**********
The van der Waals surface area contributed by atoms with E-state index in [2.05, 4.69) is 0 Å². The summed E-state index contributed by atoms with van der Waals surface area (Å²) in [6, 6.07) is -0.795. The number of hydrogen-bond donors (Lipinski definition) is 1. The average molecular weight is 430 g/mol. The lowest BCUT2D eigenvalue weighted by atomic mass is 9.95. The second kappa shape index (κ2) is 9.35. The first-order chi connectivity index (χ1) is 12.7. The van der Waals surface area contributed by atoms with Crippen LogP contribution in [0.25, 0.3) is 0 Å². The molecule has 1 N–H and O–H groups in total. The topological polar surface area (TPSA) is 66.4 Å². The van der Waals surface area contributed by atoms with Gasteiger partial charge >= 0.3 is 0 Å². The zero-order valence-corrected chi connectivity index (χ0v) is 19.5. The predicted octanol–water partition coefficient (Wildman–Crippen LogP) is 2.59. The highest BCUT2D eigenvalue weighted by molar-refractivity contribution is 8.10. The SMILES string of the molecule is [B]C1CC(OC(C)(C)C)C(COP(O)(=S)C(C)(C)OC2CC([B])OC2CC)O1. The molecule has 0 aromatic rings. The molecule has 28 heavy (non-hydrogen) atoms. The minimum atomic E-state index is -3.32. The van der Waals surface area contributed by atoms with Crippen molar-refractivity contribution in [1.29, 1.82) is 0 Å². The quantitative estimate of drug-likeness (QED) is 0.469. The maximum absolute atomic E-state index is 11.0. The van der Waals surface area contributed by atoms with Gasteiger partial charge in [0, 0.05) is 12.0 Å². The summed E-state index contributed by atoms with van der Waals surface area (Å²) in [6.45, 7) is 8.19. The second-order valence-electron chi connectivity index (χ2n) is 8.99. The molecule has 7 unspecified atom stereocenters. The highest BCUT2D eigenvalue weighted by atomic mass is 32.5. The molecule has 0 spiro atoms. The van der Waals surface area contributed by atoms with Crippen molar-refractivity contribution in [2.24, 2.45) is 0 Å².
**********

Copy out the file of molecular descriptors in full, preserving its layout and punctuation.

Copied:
The van der Waals surface area contributed by atoms with E-state index in [2.05, 4.69) is 0 Å². The summed E-state index contributed by atoms with van der Waals surface area (Å²) in [6, 6.07) is -0.795. The number of hydrogen-bond donors (Lipinski definition) is 1. The average molecular weight is 430 g/mol. The lowest BCUT2D eigenvalue weighted by atomic mass is 9.95. The second kappa shape index (κ2) is 9.35. The first-order chi connectivity index (χ1) is 12.7. The van der Waals surface area contributed by atoms with Crippen LogP contribution in [0.25, 0.3) is 0 Å². The molecule has 1 N–H and O–H groups in total. The topological polar surface area (TPSA) is 66.4 Å². The van der Waals surface area contributed by atoms with Gasteiger partial charge >= 0.3 is 0 Å². The zero-order valence-corrected chi connectivity index (χ0v) is 19.5. The predicted octanol–water partition coefficient (Wildman–Crippen LogP) is 2.59. The highest BCUT2D eigenvalue weighted by molar-refractivity contribution is 8.10. The SMILES string of the molecule is [B]C1CC(OC(C)(C)C)C(COP(O)(=S)C(C)(C)OC2CC([B])OC2CC)O1. The molecule has 0 aromatic rings. The molecule has 28 heavy (non-hydrogen) atoms. The minimum atomic E-state index is -3.32. The van der Waals surface area contributed by atoms with Crippen molar-refractivity contribution in [1.29, 1.82) is 0 Å². The quantitative estimate of drug-likeness (QED) is 0.469. The maximum absolute atomic E-state index is 11.0. The van der Waals surface area contributed by atoms with Gasteiger partial charge in [0, 0.05) is 12.0 Å². The summed E-state index contributed by atoms with van der Waals surface area (Å²) in [6.45, 7) is 8.19. The second-order valence-electron chi connectivity index (χ2n) is 8.99. The molecule has 7 unspecified atom stereocenters. The highest BCUT2D eigenvalue weighted by atomic mass is 32.5. The molecule has 0 spiro atoms. The van der Waals surface area contributed by atoms with Crippen molar-refractivity contribution in [2.24, 2.45) is 0 Å².